The Huntley Farmside
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Volume 40 No. 19 Your hometow^n newspaper Thursday May 11,2000 © 2000 Press-Republican Newspapers Offie's Tap to close because of technicality By Shelby Becker For the Farmside-Press Located a stones' throw from the Huntley Village Hall is an establishment by the name of Offie's Tap. Offie's has been a familiar face for nearly five decades to longtime Huntley residents, but that familiar face may disappear in the near future. Owned and operated by the Offenheiser family since 1955, Offie's is home to local resi¬ dents as well as to a faithful following of patrons whom Caroline Offenheiser calls "family." Third generation and daughter of the owner, Marlene Offenheiser, "Caroline works along side her mother in the family-owned business. The clientele range from regulars who knew the founder to those with a fondness for road bikes. It is not unusual to see an impressive lineup of Harley Davidsons, Hondas and choppers of all varieties out¬ side of Offie's Tap on any given day. Nor is it unusual to see those same bikes vying for parking spaces when the church across the street holds a service - thus the problem. Established in 1852, the First Congregational Church of Huntley has maintained a peaceful coexistence with Offie's Tap for the past 50 years. Reverend Ron Woodruff said, "Sometimes there's noise, but I have no great problem with it [the tavern]." Illinois State law, however, states that no liquor establish¬ ment can be within 500 feet of a church. The village of Huntley went one step further in 1992 by declaring that within the vil¬ lage, the local ordinance would require 200 feet of distance. Offie's Tap was then - and is now - in violation of both of those laws, though the exact distance is currently in ques¬ tion. Offie's has continued to conduct business in such close proximity due to a clause known as 'grandfathering.' Basically, this clause allows for the fact that Offie's Tap' was established before this ordi¬ nance was created and is there¬ fore exempt from it. Until recently, Offie's Tap was owned and operated by Jack and Marlene Offenheiser, sec¬ ond generation in the family business. Recent personal issues have led to the owners' decision to obtain a divorce. In the inter¬ est of protecting her livelihood, Marlene found an attorney that set in motion the transfer of Jack's stock, leaving Marlene Offenheiser as sole owner of Offie's Tap. It is that change, according to the village, that invalidates the grandfather clause. Mike Coppedge, Attorney for the village, said, "The village is legally bound not to reissue a license." According to Marlene, Mayor Charlie Becker stated that because of this change of corporate interest, the liquor Itcense for Offie's Tap would be denied. "They told me [at the Village Board meeting] that they were setting a precedent with my situation." Marlene recalls. "They would shut me down on a technicality." The issue appears to be the question of this corporate change. According to Title 11, subtitle A, Chapter 1, Section 100.100 the Illinois State Liquor Commission, a corpora¬ tion is a legal entity and it is that entity that is licensed. A change in the corporate offi¬ cers [or corporate stock] does not affect the corporations' claim to that license, and only proper notification of the changes are required. "This is my living," Offenheiser said of her tavern. "We don't have problems with anyone and we give back to the town." Offenheiser was speak¬ ing of the Barney-Manningly Scholarship Fund that Offie's Tap has sponsored for nine years. Students from the high school who may be ineligible for traditional scholarships or simply ijave limited means to attend college are given oppor¬ tunity through this fund. Offie's Tap will be holding a rally on June 3 for its support¬ ers. The State Liquor Commission will hold a hearing concerning the tap at 10:30 a.m., June 14. Huntley High School students survive prom week By Susan Bohme City Editor Prom week at Huntley High School began somber note and ended with a party. The Huntley Police Department in conjunction with the Huntley Fire Department, the McHenry County Coroners Office and Flight for Life presented a DUI accident reen¬ actment at the school last week as a grim reminder of what can happen to people who drink and drive. The emergency call went out as an accident scene involving a van and a car was unveiled on the football field Tliesday morning. Emergency crews used the jaws of life to pry the top off the car to get Sara Banks, the passenger in the car, out of the wreckage. She was then airlifted to the hospital. Her date. Rich Funk, was taken away in an ambulance. Veronica Fitzsimmons, the passenger in the van, was not so lucky. Her parents were brought in to identify, her and she was taken away by the coroner in a body bag. Matt Sopchyk the driver of the van was arrested and led away in handcuffs. "My daughter was really affected by it. She told me not to go out Friday night because so many schools were hav¬ ing prom that night," said Laraine Smith, whose daughter Alison watched the reenactment. The week ended without serious incident. School offi¬ cials said about 220 students attended a dinner and dance at the Boulder Ridge Country Club in Lake in the Hills, and crowned Prom King Kyle Williams and Prom Queen Marion Hansen. About 160 of the prom-goers attended a post prom party at the high school from midnight to 4 a!m. Saturday. Farmside-Press photo by Pat Kolle Huntiey Fire Department rescue workers free victims of a drunk driver during a reenactment of a drunk driving accident at Huntley High School last week.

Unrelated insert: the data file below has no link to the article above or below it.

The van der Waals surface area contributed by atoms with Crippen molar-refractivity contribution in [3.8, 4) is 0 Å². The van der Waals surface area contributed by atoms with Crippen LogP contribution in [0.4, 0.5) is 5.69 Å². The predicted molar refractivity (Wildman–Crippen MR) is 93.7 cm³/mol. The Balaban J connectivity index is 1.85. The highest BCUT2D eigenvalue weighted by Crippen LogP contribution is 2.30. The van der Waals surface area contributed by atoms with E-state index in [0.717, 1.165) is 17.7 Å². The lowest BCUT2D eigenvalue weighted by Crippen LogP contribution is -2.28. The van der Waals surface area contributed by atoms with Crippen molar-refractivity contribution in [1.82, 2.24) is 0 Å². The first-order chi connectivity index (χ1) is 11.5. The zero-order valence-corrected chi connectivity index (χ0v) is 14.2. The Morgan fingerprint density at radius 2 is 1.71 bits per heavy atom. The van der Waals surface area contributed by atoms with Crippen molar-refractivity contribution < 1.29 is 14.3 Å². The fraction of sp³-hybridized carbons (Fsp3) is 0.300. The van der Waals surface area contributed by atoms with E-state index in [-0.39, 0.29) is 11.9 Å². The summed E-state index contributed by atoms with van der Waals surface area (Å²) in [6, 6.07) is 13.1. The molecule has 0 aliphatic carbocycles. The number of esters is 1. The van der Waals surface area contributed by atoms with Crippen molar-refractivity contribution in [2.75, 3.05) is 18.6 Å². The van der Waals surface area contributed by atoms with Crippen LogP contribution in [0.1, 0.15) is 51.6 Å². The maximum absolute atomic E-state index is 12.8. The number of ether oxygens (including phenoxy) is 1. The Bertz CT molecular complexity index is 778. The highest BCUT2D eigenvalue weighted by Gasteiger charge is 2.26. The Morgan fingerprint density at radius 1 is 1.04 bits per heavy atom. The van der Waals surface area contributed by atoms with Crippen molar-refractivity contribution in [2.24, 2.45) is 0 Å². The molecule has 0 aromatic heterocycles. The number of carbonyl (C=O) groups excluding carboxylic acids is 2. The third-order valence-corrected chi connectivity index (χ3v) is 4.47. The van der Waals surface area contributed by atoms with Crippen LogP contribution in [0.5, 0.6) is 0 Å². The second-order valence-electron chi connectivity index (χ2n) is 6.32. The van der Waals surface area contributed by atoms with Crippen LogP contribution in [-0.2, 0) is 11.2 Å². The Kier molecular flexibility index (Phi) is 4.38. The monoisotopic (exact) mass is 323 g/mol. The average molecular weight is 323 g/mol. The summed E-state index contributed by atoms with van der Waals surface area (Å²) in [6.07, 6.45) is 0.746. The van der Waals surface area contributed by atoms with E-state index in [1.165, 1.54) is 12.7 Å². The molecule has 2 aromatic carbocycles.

|Title||The Huntley Farmside|
|Creator||The Huntley Farmside|
|Coverage||Huntley, Illinois, United States|
|Description||Weekly Newspaper from the Huntley Area Public Library Collection|
|Rights||This material may be protected by U.S. Copyright Law (Title 17 U.S. Code).|
|Publisher||This Collection was digitized and loaded into CONTENTdm by OCLC Preservation Service Center (Bethlehem, PA) for the Huntley Area Public Library.|
|Source||Reproduction of library's print newspaper archives|